Last updated on April 18, 2014 at 13:13 EDT

On 25th Anniversary of IHS-RIVA[1], Health Robotics’ Issues Side-by-Side Comparisons of Competitors’ IV Automation

September 16, 2013

BOZEN, Sud-Tirol, Italy, September 16, 2013 /PRNewswire/ –

On the 25th anniversary of the first RIVA announcement in Winnipeg [1989], Health
Robotics thought appropriate and timely to review the 25-year history of the IV Automation
and IV Robotics sectors, major milestones, industry consolidation moves and acquisitions,
and the effect of new companies entering the Automation sector and 2nd generation products
changing the competitive landscape[2], with such comparisons made available at:


Gaspar DeViedma, Health Robotics’ Executive Vice President stated: “It is not
unexpected that after Health Robotics reached 500 global installations and 80-90% global
market share [with its open IV consumables design for the vast majority of IV Bags,
Syringes, etc.], some large industry players such as BD, Fresenius Kabi, Baxter, ICU,
entered the sector with at best, partially-automated products to protect revenues of their
proprietary IV consumables. In my opinion, pharmacists should exercise a “buyer-beware”
attitude in their purchasing decisions and conduct extensive due diligence with “apples to
apples” comparisons between proprietary semi-automated IV products and Health Robotics’
fully-automated solutions.”

Just as an example, Fresenius Kabi [after their 4-year old failed RIVA installation],
acquired semi-automated MDS and selectively market it in some countries while of course
requiring separate laminar airflow hoods or isolators for its operation:


In parallel, Loccioni and most of the individuals [management and salespeople] that
were responsible for the now-settled Devon Robotics’ litigation with hospitals are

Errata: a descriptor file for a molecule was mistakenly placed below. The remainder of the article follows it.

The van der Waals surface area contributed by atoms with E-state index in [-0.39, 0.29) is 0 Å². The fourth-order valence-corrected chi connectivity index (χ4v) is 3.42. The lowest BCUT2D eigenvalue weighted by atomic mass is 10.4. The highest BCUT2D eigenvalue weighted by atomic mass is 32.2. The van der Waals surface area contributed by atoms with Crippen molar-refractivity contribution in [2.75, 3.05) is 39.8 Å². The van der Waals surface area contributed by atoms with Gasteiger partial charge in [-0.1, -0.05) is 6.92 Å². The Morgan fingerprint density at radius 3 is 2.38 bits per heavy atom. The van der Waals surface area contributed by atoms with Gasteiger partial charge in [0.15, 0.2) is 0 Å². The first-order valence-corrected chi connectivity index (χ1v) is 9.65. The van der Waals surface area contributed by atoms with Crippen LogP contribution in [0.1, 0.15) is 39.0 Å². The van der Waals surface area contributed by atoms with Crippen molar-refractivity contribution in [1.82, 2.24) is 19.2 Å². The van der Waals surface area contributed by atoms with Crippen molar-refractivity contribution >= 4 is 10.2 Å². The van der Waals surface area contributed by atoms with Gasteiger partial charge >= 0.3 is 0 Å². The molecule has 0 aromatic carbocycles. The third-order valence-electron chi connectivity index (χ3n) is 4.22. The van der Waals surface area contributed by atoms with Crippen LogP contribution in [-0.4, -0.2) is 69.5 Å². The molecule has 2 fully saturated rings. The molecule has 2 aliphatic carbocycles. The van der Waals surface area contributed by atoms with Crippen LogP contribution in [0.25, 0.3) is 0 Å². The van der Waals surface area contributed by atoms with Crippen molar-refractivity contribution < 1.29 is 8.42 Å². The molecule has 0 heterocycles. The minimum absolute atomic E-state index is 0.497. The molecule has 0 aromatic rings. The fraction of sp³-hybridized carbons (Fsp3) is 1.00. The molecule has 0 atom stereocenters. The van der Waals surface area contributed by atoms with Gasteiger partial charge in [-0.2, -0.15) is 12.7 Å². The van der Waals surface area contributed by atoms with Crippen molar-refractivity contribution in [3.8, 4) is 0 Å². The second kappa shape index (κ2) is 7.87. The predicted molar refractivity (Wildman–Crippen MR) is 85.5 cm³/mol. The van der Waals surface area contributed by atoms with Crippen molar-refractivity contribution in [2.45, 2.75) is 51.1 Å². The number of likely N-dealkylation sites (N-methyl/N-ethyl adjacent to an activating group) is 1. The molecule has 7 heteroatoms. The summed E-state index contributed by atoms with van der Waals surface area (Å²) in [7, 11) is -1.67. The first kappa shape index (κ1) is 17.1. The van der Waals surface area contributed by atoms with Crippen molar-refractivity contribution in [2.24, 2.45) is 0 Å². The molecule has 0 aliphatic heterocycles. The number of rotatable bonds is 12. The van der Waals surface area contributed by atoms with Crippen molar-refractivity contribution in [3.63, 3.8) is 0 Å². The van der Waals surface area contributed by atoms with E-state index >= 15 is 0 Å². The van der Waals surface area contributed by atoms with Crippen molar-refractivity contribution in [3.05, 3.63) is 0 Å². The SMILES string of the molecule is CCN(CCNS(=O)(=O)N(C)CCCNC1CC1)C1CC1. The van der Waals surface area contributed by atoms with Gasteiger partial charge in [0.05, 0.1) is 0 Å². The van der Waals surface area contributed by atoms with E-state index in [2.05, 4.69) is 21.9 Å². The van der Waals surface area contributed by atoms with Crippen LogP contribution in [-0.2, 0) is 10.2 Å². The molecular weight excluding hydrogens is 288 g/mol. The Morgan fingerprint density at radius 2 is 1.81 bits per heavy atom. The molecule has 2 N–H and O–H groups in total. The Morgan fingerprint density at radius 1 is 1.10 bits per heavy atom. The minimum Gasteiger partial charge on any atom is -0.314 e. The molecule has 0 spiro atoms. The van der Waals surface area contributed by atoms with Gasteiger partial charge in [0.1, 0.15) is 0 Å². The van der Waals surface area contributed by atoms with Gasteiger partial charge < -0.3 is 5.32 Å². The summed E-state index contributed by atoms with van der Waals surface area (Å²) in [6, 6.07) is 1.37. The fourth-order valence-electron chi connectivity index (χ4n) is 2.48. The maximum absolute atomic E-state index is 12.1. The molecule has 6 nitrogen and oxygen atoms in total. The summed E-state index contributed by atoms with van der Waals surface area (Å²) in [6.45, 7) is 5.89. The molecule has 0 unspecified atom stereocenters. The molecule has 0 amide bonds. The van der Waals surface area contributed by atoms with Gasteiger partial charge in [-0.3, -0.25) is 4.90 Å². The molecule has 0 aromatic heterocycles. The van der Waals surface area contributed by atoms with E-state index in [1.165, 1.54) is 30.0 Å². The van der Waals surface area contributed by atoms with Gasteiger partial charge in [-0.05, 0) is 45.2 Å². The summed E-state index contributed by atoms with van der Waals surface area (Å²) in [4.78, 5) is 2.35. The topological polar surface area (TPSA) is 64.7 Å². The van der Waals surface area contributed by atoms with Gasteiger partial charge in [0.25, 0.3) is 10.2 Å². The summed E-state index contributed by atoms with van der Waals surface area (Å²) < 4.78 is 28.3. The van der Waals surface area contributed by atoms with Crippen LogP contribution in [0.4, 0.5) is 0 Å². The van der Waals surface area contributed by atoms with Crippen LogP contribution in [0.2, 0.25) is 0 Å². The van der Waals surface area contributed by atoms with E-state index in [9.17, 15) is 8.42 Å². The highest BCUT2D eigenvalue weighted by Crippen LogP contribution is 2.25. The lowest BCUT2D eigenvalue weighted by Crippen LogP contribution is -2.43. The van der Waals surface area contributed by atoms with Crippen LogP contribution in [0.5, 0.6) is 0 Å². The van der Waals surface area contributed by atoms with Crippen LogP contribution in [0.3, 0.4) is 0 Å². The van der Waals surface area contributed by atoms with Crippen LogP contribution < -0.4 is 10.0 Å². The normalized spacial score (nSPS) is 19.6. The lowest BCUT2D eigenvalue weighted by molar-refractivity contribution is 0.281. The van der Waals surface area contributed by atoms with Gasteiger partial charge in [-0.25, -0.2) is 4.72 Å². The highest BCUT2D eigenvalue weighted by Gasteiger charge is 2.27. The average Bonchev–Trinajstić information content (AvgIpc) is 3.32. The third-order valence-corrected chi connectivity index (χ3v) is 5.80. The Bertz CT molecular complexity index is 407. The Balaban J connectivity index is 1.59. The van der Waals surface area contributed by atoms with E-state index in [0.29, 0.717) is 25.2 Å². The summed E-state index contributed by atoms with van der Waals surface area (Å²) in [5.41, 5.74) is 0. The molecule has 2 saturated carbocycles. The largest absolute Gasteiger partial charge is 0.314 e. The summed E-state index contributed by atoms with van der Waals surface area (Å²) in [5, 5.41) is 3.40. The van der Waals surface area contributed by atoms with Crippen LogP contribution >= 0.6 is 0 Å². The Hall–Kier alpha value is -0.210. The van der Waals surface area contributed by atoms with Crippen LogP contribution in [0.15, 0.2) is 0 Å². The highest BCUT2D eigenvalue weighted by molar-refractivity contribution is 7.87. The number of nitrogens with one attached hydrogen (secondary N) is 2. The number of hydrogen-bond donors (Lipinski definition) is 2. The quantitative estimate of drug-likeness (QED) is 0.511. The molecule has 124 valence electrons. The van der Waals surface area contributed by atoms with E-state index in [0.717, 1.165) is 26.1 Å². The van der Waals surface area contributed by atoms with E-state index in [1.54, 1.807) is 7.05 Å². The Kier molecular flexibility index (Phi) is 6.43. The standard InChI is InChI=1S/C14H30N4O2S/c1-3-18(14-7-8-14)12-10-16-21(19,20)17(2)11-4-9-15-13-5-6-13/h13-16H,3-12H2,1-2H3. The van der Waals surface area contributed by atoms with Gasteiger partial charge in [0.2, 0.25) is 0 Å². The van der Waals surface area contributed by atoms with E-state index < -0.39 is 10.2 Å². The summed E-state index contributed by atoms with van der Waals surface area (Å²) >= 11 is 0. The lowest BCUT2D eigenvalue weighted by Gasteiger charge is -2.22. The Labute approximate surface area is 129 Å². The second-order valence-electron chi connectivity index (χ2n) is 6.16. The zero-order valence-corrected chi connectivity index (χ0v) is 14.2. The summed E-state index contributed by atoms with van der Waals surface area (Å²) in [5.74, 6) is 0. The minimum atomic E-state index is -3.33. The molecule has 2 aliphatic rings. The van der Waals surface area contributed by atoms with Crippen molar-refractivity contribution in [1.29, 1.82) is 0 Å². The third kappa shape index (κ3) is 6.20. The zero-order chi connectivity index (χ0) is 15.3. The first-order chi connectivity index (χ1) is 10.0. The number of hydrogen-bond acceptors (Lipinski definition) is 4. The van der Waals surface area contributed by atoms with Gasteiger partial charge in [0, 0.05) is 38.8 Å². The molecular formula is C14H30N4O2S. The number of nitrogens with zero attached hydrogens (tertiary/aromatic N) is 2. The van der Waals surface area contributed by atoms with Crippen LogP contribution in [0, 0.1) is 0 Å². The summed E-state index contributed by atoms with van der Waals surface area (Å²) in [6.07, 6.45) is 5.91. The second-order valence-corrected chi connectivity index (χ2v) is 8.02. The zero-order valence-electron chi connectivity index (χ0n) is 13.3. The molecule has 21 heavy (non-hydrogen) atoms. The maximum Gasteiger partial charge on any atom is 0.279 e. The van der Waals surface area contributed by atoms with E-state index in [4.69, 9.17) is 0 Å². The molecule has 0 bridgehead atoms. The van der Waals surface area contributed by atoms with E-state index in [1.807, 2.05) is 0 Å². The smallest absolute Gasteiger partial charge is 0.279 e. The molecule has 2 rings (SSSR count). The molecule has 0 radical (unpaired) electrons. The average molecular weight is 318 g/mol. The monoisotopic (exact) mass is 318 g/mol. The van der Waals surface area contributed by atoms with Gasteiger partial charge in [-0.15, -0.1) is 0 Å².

attempting to sell a copy of the old semi-automated CytoCare, by changing its label to
APOTECAchemo, with an “apples and oranges” comparison available at:


Health Robotics will continue to add/or update side-by-side competitive analysis
comparisons on an ongoing basis in a continuous effort to make buyers beware.

About Health Robotics:

Founded in 2006 and now reaching 80% total IV Robots market share in the world
[including over 90% the Oncology Robots global market], Health Robotics is the undisputed
leading supplier of life-critical intravenous medication robots, providing almost 500
hospital installations in 5 continents with the only fully-integrated Robotics-based
technology, IV Workflow, and manual compounding software automation solutions. Health
Robotics’ second generation products [i.v.STATION, i.v.SOFT, and i.v.STATION ONCO] have
been found [through scientific and peer-reviewed studies[3],[4],[5]] to greatly contribute
to ease hospitals’ growing pressures to improve patient safety[3], increase throughput,
and contain costs[3],[5]. Through the effective and efficient production of sterile,
accurate, tamper-evident and ready-to-administer IVs, Health Robotics’ medical devices and
integrated workflow solutions help hospitals eliminate life-threatening drug[3] and
diluent[3] exchange errors, improve drug potency[4], decrease other medical mistakes and
sterility risks, work more efficiently[3],[5], reduce waste and controlled substances’
diversion, reduce pharmacy technician upper-limb injuries[5], and diminish the gap between
rising patient volume/acuity and scarce nursing and pharmacy staff. For more information,
please visit: http://www.health-robotics.com

1. Intelligent Hospital Systems/Technology 2000 started in IV Robotics in 1989: Am J
Hosp Pharm 46(11): 2286–93 1989. St. Boniface Hospital, Winnipeg.

2. Competitors (11) in IV Automation: Baxter, Fresenius, Health Robotics, Integra,
Intelligent Hospital Systems, Kiro, Loccioni, Panasonic, Pharmoduct, Yasukawa, and Yuyama.

3. Impact of Robotic Antineoplastic Preparation on Safety, Workflow, Costs. Seger,
Churchill, Keohane, Belisle, Wong, Sylvester, Chesnick, Burdick, Wien, Cotugno, Bates, and
Rothschild. Brigham & Women’s Hospital, Massachusetts College of Pharmacy, and Harvard
Medical School. Journal of Oncology Practice, Nov. 2012, Volume 8, number 6.

4. Validation of an automated method for compounding monoclonal antibody patient
doses: case studies of Avastin(R), Remicade(R), and Herceptin(R). Peters, Capelle,
Arvinte, van de Garde. St. Antonius Hospital. mAbs January 2013, Volume 5, Issue 1.

5. Comparing the upper limb disorder risks associated with manual and automated
cytotoxic compounding. McLeod, Zochowska, Leonard, Crow, Jacklin, Dean, Franklin. Imperial
College Healthcare NHS Trust. European Journal of Hospital Pharmacy April 2012.

        For additional information, please contact:
        Sarah Epstein

SOURCE Health Robotics

Source: PR Newswire